Call for abstract reviewers
The conference is now recruiting for two important roles:
1. Reviewers for abstract submissions
2. Abstract moderation group members to oversee the peer review process (three positions are available to fill in an established group of five members).
Reviewers must be available to review abstracts between 27 April 2021 and 6 May 2021.
The number of abstracts sent to reviewers will depend on their area of expertise and the number of submissions received. However, it is anticipated that no reviewer will receive more than 20 abstracts.
The review process will begin from 27 April 2021 and all reviews must be completed by 6 May 2021. Before volunteering as a reviewer, please ensure that you can commit the time to meet this deadline.
Survey deadline 5 April 2021
The abstract submissions for Physiotherapy UK 2021 will address any of the four conference themes:
2020 brought many challenges and opportunities to health care practitioners. Covid-19 changed the interface Physiotherapists had with health care seekers, resulting in many remote patient interactions, face to face contact in PPE and exposing the many health inequalities in the UK. 2020 also saw the further development of advanced practice and first contact physiotherapy roles, with additional guidance from the NHS on educational pathways leading to these roles. Physiotherapy MSK clinicians are evolving into more rounded, expert health care professionals, incorporating person centred care and extending traditional roles from out-patient settings into more diverse and integrated arenas. This theme explores the challenges of MSK care in a ‘post-covid’ world, with a focus on the evolution of the contemporary MSK Physiotherapy practitioner.
Delivered in partnership with the Musculoskeletal Association of Chartered Physiotherapists (MACP) and the Advanced Practice Physiotherapy Network (APPN)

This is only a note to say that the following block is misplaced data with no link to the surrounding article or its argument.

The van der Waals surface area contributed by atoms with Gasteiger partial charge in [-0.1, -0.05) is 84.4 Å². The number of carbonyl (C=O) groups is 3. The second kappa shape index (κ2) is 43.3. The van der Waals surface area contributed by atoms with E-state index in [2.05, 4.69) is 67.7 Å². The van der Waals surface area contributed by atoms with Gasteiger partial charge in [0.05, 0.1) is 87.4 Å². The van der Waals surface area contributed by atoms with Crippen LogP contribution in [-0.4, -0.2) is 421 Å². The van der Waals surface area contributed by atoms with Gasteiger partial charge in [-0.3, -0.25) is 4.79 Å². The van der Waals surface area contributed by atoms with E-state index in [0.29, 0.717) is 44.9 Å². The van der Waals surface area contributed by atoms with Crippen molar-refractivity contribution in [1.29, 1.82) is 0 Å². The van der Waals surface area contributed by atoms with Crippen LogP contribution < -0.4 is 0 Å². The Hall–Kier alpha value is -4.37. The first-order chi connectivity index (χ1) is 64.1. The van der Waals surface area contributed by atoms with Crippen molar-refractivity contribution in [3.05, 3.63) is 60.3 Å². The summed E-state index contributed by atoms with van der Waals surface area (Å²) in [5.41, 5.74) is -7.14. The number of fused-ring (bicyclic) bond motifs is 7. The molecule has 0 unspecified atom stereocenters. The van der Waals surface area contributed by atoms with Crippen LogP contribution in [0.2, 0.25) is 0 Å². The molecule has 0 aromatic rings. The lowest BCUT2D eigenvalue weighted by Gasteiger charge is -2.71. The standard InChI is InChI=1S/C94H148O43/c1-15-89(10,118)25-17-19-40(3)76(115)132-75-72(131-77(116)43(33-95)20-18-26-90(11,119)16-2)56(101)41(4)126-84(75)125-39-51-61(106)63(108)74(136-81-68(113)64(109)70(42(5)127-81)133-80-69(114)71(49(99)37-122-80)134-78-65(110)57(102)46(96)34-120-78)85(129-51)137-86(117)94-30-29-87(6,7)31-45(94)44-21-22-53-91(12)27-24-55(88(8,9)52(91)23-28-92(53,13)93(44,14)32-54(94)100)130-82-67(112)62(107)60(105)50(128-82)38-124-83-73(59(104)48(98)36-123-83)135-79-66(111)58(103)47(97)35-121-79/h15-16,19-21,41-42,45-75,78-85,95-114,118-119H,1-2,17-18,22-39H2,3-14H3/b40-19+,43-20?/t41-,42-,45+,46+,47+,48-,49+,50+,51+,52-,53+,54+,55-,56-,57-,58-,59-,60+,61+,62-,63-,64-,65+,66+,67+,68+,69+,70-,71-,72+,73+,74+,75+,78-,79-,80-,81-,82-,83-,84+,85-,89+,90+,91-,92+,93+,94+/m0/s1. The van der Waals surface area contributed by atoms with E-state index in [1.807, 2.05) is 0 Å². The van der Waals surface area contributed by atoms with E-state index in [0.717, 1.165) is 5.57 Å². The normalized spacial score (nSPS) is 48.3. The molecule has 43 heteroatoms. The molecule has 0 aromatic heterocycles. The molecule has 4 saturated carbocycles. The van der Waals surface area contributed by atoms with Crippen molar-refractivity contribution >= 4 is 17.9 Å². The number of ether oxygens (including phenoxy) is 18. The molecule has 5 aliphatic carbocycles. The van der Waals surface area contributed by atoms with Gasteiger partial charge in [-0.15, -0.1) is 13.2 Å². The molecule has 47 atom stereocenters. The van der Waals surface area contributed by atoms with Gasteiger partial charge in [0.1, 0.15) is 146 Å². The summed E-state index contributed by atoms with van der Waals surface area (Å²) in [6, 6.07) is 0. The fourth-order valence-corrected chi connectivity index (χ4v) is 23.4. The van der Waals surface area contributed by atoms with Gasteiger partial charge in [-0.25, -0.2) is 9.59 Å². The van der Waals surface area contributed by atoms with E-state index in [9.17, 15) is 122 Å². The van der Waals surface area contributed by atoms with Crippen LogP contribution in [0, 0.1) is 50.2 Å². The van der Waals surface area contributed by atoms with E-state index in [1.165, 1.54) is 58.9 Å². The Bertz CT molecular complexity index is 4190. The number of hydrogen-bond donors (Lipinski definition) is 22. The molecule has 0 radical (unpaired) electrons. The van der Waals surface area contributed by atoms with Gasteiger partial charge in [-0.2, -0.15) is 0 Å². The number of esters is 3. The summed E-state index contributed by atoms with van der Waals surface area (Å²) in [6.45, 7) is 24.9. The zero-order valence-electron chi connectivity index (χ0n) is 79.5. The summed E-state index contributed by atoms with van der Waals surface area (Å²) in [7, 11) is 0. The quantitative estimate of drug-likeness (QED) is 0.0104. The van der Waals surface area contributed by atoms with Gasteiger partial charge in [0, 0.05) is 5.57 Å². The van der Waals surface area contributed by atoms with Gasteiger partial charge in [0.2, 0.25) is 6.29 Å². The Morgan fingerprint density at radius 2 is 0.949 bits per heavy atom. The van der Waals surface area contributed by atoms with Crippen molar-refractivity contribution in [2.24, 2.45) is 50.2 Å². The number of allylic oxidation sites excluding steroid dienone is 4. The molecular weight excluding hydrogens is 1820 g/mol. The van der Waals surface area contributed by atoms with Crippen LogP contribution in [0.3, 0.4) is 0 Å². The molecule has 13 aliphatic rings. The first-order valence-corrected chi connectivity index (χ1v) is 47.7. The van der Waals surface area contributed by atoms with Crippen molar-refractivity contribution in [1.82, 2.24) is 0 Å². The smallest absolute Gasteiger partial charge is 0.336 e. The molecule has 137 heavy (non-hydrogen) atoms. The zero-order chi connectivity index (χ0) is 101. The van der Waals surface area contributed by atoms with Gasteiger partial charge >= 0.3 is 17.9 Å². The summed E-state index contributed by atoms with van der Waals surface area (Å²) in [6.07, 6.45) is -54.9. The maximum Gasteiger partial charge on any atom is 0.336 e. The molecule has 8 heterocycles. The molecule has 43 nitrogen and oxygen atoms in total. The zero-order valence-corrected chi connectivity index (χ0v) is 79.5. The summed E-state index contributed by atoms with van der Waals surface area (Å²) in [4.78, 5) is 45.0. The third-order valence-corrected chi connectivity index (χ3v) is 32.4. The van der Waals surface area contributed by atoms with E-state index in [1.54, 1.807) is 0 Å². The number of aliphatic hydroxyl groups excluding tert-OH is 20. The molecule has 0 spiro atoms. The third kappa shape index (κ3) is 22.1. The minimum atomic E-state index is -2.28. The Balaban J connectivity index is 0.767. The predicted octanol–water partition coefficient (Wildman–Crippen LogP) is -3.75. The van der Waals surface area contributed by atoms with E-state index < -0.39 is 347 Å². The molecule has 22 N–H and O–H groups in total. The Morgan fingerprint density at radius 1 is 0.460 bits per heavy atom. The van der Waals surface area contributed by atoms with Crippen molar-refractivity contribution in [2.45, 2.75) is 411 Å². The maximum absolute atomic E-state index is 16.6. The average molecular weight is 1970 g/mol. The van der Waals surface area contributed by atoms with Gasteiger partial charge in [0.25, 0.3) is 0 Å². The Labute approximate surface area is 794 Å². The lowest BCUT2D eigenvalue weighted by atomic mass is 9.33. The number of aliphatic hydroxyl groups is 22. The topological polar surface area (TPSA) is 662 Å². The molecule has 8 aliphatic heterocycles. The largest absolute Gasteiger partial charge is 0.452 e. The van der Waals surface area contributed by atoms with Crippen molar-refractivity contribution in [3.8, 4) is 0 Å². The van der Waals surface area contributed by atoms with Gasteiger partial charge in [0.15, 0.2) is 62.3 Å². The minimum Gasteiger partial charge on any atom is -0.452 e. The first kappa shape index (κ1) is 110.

With current healthcare drivers focusing on population health, including health inequalities and how and where is care is delivered, how do we understand patient expectations, preferences and needs in order to transform service provision, add value to the patient experience and ensure a workforce fit for purpose? How do we best promote public health and self-efficacy? This theme explores patient’s experiences, the use of data collection and service delivery models within the independent and private sectors to understand how care provision is changing along with the challenges and opportunities faced within this sector.
Delivered in partnership with Physio First
The rehab challenge
This theme explores how current evidence demonstrates that rehabilitation works, it explores the adaptations of models of care to support the growing community rehabilitation agenda. It also looks at current drivers, including population health, which is shaping the changing rehabilitation pathways in acute and community settings and the impact of this on under and post graduate education, research, workforce development and planning.
Delivered in partnership with the Association of Chartered Physiotherapists in Respiratory Care (ACPRC) and the Association of Trauma and Orthopaedic Chartered Physiotherapists (ATOCP)
The 2020 Pandemic led to rapid uptake and expansion in innovations and technology to help deliver patient care. This has led to the need to investigate how we best deliver care in the world post COVID-19, how do we understand patient expectations, preferences and needs to transform service provision? How can we minimise health inequalities and promote public health and self-efficacy? This theme explores patient’s experiences, service delivery models and clinical education to meet current workforce requirements.
Delivered in partnership with the Digital & Informatics Physiotherapy Group (DIPG)